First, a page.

When I first got a look at this recipe, I was a little concerned. Okay, a lot concerned. Among the cooking instructions were statements like: "Don't be concerned if the cake has domed and cracked - it will settle down as it cools" and "The edges of the cake might be quite brown, but don't fret - you can trim them after you ice the cake". I have to say that this is the first cake I've ever made where the author tells you up front that it's going to fall and burn. Always a good sign.
Luckily, my worrying was unnecessary. Although the cake did fall and get a little brown around the edges, it was otherwise pretty delicious. The spice and chocolate were perfect for each other. As in, fated lovers perfect. And I didn't even bother with the icing.
Fresh Ginger and Chocolate Gingerbread
From Baking: From My Home to Yours by Dorie Greenspan
2 tablespoons finely chopped peeled fresh ginger
1 tablespoon granulated sugar
2 cups all-purpose flour
1 teaspoon baking soda
2 teaspoons ground ginger
¾ teaspoon ground cinnamon
¼ teaspoon ground cloves
½ cup (1 stick) plus 3 tablespoons unsalted butter, at room temperature
¾ cup packed light brown sugar
3 large eggs
½ cup molasses (not blackstrap)
6 ounces bittersweet chocolate - 2 ounces melted and cooled, 4 ounces finely chopped
1 cup buttermilk
1 tablespoon finely chopped stem ginger in syrup (available in Asian markets and supermarkets; optional)
3 ounces bittersweet chocolate, coarsely chopped
1 tablespoon strong coffee
3 tablespoons unsalted butter, at room temperature
3 tablespoons powdered sugar
Center a rack in the oven and preheat the oven to 350°F. Butter a 9-inch square baking pan and put it on a baking sheet. (Pan must be a full 9-inch square size or batter will overflow - measure first).
Put the fresh ginger and sugar in a small bowl, stir and set aside. Whisk the flour, baking soda and spices together.
Working with a stand mixer, preferably fitted with a paddle attachment,or with a hand mixer in a large bowl, beat the butter and brown sugar and butter together at medium speed until light and fluffy, about 3 minutes. Add the eggs one at a time, beating for 1 minute after each egg goes in. Don't worry if the mixture looks curdled at this stage. Pour in the molasses and beat until smooth. Reduce the mixer speed to low and add the melted chocolate, along with the sugared ginger. Still on low speed, add the dry ingredients in 3 additions and the buttermilk in 2 additions (begin and end with the dry ingredients),mixing the batter only as much as needed to blend the ingredients. Fold in the chopped chocolate and the ginger in syrup. Pour the batter into the pan.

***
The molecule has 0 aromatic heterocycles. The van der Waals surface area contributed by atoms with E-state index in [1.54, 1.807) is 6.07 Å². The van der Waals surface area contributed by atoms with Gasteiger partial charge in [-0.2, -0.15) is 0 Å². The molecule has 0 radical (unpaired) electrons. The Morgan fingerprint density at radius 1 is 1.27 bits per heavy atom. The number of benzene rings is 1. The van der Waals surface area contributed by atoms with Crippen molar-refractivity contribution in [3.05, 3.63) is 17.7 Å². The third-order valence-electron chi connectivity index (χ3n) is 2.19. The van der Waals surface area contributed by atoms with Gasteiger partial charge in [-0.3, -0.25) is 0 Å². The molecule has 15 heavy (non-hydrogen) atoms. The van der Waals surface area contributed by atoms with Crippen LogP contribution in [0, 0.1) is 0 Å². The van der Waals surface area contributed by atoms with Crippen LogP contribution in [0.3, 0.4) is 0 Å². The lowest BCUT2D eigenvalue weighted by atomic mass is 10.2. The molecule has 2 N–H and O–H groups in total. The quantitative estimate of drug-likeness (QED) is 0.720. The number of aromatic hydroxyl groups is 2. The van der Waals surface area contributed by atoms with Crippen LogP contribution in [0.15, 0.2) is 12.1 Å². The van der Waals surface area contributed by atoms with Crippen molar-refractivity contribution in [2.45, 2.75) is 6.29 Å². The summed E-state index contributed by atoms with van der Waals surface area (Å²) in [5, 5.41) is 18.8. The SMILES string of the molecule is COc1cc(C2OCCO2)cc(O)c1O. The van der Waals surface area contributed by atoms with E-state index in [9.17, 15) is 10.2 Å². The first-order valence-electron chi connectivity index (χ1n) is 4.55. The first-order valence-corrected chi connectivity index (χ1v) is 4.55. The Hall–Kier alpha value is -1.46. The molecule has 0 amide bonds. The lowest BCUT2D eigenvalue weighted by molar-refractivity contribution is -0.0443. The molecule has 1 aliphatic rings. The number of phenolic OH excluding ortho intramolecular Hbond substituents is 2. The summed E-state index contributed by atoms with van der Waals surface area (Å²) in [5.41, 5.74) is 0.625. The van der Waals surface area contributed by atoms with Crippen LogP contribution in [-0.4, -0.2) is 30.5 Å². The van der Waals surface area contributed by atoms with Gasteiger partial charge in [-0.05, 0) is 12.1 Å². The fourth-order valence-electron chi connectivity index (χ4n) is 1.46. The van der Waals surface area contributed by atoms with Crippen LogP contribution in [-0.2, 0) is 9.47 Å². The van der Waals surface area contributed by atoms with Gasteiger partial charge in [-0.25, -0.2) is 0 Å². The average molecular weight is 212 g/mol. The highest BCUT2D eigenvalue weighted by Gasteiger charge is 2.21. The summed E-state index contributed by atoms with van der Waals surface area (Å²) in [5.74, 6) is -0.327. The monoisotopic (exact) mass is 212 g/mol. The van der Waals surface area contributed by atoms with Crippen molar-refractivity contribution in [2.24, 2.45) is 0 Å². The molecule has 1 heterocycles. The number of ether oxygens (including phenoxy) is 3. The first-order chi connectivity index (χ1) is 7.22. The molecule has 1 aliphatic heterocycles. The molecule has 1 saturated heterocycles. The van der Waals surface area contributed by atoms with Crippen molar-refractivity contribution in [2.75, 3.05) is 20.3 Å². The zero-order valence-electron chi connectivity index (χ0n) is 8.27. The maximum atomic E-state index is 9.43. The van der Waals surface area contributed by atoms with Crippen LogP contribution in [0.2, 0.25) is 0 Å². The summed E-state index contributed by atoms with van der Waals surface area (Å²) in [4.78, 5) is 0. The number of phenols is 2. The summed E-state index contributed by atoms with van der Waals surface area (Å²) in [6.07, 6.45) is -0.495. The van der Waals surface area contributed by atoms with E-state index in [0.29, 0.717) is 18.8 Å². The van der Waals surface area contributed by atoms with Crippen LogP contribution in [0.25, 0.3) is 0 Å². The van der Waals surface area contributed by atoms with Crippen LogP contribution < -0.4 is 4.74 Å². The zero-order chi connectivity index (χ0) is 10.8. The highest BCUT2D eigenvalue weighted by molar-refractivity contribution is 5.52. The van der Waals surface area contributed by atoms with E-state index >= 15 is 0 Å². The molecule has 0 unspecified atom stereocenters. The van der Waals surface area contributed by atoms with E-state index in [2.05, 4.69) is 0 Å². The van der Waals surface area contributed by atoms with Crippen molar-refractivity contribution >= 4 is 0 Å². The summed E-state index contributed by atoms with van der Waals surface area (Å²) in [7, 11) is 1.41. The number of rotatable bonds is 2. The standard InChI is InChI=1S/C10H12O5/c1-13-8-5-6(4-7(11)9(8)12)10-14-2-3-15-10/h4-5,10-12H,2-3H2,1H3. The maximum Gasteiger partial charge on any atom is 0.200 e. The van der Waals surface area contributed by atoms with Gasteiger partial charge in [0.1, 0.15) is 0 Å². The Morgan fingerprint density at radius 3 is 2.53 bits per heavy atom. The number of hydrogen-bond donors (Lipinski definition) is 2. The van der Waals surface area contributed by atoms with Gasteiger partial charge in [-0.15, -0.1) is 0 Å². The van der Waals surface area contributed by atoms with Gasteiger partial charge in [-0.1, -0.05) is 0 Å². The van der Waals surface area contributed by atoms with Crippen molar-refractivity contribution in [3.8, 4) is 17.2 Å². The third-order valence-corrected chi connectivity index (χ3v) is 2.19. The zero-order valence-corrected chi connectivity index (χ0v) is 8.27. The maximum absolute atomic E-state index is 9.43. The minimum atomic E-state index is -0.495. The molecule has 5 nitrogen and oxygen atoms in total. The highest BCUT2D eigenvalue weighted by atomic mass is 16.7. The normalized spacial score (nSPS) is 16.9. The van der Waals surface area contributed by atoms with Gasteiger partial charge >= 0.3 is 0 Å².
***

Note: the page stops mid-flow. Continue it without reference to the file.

Bake for about 40 minutes, or until the cake starts to pull away from the sides of the pan and a thin knife inserted into the center comes out clean. Don't be concerned if the cake has domed and cracked-it will settle down as it cools. Transfer the cake to a rack and cool for 10 minutes, then unmold the cake. Turn right side up to cool to room temperature before icing the cake. (The edges of the cake might be quite brown, but don't fret-you can trim them after you ice the cake.)
Set a heatproof bowl over a pan of simmering water, put the chocolate and coffee in the bowl, and stir occasionally until the chocolate is melted. Remove the bowl and, using a small whisk, stir in the butter one tablespoon at a time. Sift the powdered sugar over the chocolate and stir in. Transfer the bowl to a counter and let the icing sit for about 10 minutes.
Put the gingerbread, still on the rack, on a piece of wax paper or foil (the drip catcher). Pour the icing onto the center of the cake and use a long metal spatula to spread the icing evenly over the top. Allow the icing to set for 30 minutes (you can hurry it along by chilling the cake briefly). If the edges of the cake are overbaked, now is the time to trim them. Then cut the gingerbread into 9 even pieces.